Cedar-hawthorn rust is a fungal disease that commonly infects junipers and hawthorns. It is one of the most frequently observed plant diseases in spring and summer. The disease is caused by the pathogen Gynosporangium globosum. Cedar-hawthorn rust requires two hosts to complete its life cycle: a juniper, and a hawthorn. Several other plant species may also be infected.
Distribution & Habitat
Cedar-hawthorn rust occurs globally, wherever susceptible plants are present.
Cedar-hawthorn rust infects most varieties of eastern red cedar, as well as many other junipers. It may also infect numerous alternative hosts, including apples, crabapples, pears, quince, serviceberry, and hawthorns. Hawthorns are especially prone to infection.
Galls on infected junipers overwinter. During rainy periods in spring, gelatinous tendrils on the galls, often referred to as telial horns, erupt and produce spores, which are disseminated by air currents and splashes of rain, or carried by insects to the leaves of nearby hawthorn plants, and other hosts. The spores turn brown, and infect susceptible leaf tissue. Once the fungus has germinated within the leaf tissue, yellow spots form on the leaves. In late summer, spores are produced on the hawthorn leaves, which are borne to needle bases or cracks in juniper twigs. Small galls gradually develop on the juniper twigs and overwinter, completing the disease cycle.
Symptoms on Juniper
The cedar-hawthorn rust fungus produces reddish-brown galls on twigs, and small branches. Galls reach 1/8 to ½ of an inch in diameter. Immature galls are reddish-brown, while mature galls are grayish-brown. Once mature, circular depressions will appear on the galls. In spring, small brown structures begin to protrude from each of the depressions. These structures develop into an orange mass of telial horns, which contain infectious spores. Once the spores have been expelled from the galls, the galls become desiccated, and harden. Hardened galls may linger on junipers for several years.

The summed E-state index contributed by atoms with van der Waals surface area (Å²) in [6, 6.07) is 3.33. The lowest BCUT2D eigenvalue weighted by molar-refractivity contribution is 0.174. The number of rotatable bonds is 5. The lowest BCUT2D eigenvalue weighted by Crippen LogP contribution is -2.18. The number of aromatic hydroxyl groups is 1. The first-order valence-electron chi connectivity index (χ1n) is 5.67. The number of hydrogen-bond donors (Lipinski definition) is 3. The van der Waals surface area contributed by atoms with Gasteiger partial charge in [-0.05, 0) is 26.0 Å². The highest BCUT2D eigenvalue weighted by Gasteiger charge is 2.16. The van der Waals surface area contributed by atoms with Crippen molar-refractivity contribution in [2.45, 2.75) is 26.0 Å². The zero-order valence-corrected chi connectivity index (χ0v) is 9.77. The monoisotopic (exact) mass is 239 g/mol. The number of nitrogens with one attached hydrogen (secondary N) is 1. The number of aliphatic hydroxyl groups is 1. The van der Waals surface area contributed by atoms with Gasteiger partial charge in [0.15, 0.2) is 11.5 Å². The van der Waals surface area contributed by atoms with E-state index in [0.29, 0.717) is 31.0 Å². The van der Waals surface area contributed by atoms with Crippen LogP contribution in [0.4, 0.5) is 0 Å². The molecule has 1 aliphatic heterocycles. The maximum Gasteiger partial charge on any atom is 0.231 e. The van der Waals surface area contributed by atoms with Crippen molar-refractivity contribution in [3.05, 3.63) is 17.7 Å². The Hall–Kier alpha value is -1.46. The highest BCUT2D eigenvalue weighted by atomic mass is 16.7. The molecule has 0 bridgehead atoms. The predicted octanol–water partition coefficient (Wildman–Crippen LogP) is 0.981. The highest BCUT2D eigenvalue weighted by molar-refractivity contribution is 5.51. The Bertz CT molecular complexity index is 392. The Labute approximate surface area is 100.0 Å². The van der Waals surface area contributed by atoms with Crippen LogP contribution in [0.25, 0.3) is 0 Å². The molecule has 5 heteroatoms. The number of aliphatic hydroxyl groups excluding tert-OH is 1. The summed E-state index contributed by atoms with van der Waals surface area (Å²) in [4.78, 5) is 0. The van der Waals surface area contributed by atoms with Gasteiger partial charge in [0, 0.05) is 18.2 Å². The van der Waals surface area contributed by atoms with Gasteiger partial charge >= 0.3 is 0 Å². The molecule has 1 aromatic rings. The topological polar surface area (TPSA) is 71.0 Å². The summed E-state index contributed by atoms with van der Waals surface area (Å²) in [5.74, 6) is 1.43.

Symptoms on Hawthorn and Other Alternative Hosts
Cedar-hawthorn rust causes discoloration on the leaves, fruit, petioles, and twigs of infected hosts. Discoloration is characterized by the appearance of tiny yellow spots, or lesions, on sections of the infected plant. As the growing season progresses, the lesions enlarge. They gradually turn orange, with small black dots forming in the center. By mid-summer, the telial horns will become visible on the underside of the mature leaf lesions, or within the lesions on the fruit, petioles, or twigs. On severely infected hosts, the foliage may turn bright yellow, and drop prematurely. Infected fruit will often rot, before being shed.
- Cedar-hawthorn rust seldom kills trees, but it can disfigure plants when twigs are infected. As such, prune out diseased branches. This will limit the spread of the fungus, and help to prevent other sections of the plant, and nearby plants from becoming infected.
- Fungicide applications can be performed during sporulation. Thorough coverage of the plant is required to effectively combat the disease. Hawthorns and fruit trees should be sprayed prior to their bloom period in spring. Fungicides should be administered to junipers three times, at two-week intervals, beginning in mid-July.
- Avoid planting susceptible hawthorns within a two mile radius of junipers.
- Cull severely infected hawthorns, and replace them with genetically resistant varieties.
Photo courtesy of Ohio State University